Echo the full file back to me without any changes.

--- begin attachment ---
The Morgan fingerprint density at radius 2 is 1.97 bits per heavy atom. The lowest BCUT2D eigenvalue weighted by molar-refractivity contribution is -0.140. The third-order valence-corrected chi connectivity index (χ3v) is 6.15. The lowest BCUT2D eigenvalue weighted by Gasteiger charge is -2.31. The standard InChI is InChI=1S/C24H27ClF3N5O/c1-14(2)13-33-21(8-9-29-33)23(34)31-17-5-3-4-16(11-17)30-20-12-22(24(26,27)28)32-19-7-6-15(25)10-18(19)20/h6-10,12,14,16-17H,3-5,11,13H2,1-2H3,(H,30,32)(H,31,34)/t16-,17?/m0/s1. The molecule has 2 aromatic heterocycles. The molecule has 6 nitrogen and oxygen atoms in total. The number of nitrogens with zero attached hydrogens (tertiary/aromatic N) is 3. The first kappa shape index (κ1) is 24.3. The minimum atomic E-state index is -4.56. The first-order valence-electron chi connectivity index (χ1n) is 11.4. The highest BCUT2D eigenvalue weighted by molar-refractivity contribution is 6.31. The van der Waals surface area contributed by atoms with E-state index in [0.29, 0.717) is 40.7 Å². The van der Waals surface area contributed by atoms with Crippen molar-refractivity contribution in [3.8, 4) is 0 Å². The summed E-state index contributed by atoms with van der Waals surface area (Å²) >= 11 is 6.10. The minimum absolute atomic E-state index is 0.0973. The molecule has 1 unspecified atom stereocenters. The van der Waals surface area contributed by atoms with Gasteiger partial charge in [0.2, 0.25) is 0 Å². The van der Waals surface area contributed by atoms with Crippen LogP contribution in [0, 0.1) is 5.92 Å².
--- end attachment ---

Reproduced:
The Morgan fingerprint density at radius 2 is 1.97 bits per heavy atom. The lowest BCUT2D eigenvalue weighted by molar-refractivity contribution is -0.140. The third-order valence-corrected chi connectivity index (χ3v) is 6.15. The lowest BCUT2D eigenvalue weighted by Gasteiger charge is -2.31. The standard InChI is InChI=1S/C24H27ClF3N5O/c1-14(2)13-33-21(8-9-29-33)23(34)31-17-5-3-4-16(11-17)30-20-12-22(24(26,27)28)32-19-7-6-15(25)10-18(19)20/h6-10,12,14,16-17H,3-5,11,13H2,1-2H3,(H,30,32)(H,31,34)/t16-,17?/m0/s1. The molecule has 2 aromatic heterocycles. The molecule has 6 nitrogen and oxygen atoms in total. The number of nitrogens with zero attached hydrogens (tertiary/aromatic N) is 3. The first kappa shape index (κ1) is 24.3. The minimum atomic E-state index is -4.56. The first-order valence-electron chi connectivity index (χ1n) is 11.4. The highest BCUT2D eigenvalue weighted by molar-refractivity contribution is 6.31. The van der Waals surface area contributed by atoms with E-state index in [0.29, 0.717) is 40.7 Å². The van der Waals surface area contributed by atoms with Crippen molar-refractivity contribution in [3.8, 4) is 0 Å². The summed E-state index contributed by atoms with van der Waals surface area (Å²) >= 11 is 6.10. The minimum absolute atomic E-state index is 0.0973. The molecule has 1 unspecified atom stereocenters. The van der Waals surface area contributed by atoms with Gasteiger partial charge in [0.2, 0.25) is 0 Å². The van der Waals surface area contributed by atoms with Crippen LogP contribution in [0, 0.1) is 5.92 Å².